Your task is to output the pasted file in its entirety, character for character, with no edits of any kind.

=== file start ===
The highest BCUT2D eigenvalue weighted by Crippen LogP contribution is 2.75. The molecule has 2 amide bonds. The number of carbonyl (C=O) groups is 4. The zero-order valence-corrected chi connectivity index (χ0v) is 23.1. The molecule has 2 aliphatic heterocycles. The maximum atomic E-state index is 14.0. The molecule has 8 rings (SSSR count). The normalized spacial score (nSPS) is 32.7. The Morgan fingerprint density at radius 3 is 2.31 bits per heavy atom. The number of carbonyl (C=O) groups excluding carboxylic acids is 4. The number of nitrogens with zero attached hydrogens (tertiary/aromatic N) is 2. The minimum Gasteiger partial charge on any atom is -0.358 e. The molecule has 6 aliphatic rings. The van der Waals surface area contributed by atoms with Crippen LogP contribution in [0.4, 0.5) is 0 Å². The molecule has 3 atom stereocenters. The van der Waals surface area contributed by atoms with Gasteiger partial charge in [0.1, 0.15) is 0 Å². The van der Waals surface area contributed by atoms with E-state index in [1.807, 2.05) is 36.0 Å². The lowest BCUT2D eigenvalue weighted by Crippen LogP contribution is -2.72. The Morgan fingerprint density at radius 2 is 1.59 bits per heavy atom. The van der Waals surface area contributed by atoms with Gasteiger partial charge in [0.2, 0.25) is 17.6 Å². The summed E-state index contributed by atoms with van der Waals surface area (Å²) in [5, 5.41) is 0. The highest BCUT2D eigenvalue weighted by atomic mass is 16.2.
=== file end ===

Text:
The highest BCUT2D eigenvalue weighted by Crippen LogP contribution is 2.75. The molecule has 2 amide bonds. The number of carbonyl (C=O) groups is 4. The zero-order valence-corrected chi connectivity index (χ0v) is 23.1. The molecule has 2 aliphatic heterocycles. The maximum atomic E-state index is 14.0. The molecule has 8 rings (SSSR count). The normalized spacial score (nSPS) is 32.7. The Morgan fingerprint density at radius 3 is 2.31 bits per heavy atom. The number of carbonyl (C=O) groups excluding carboxylic acids is 4. The number of nitrogens with zero attached hydrogens (tertiary/aromatic N) is 2. The minimum Gasteiger partial charge on any atom is -0.358 e. The molecule has 6 aliphatic rings. The van der Waals surface area contributed by atoms with Crippen LogP contribution in [0.4, 0.5) is 0 Å². The molecule has 3 atom stereocenters. The van der Waals surface area contributed by atoms with Gasteiger partial charge in [0.1, 0.15) is 0 Å². The van der Waals surface area contributed by atoms with E-state index in [1.807, 2.05) is 36.0 Å². The lowest BCUT2D eigenvalue weighted by Crippen LogP contribution is -2.72. The Morgan fingerprint density at radius 2 is 1.59 bits per heavy atom. The van der Waals surface area contributed by atoms with Gasteiger partial charge in [0.2, 0.25) is 17.6 Å². The summed E-state index contributed by atoms with van der Waals surface area (Å²) in [5, 5.41) is 0. The highest BCUT2D eigenvalue weighted by atomic mass is 16.2.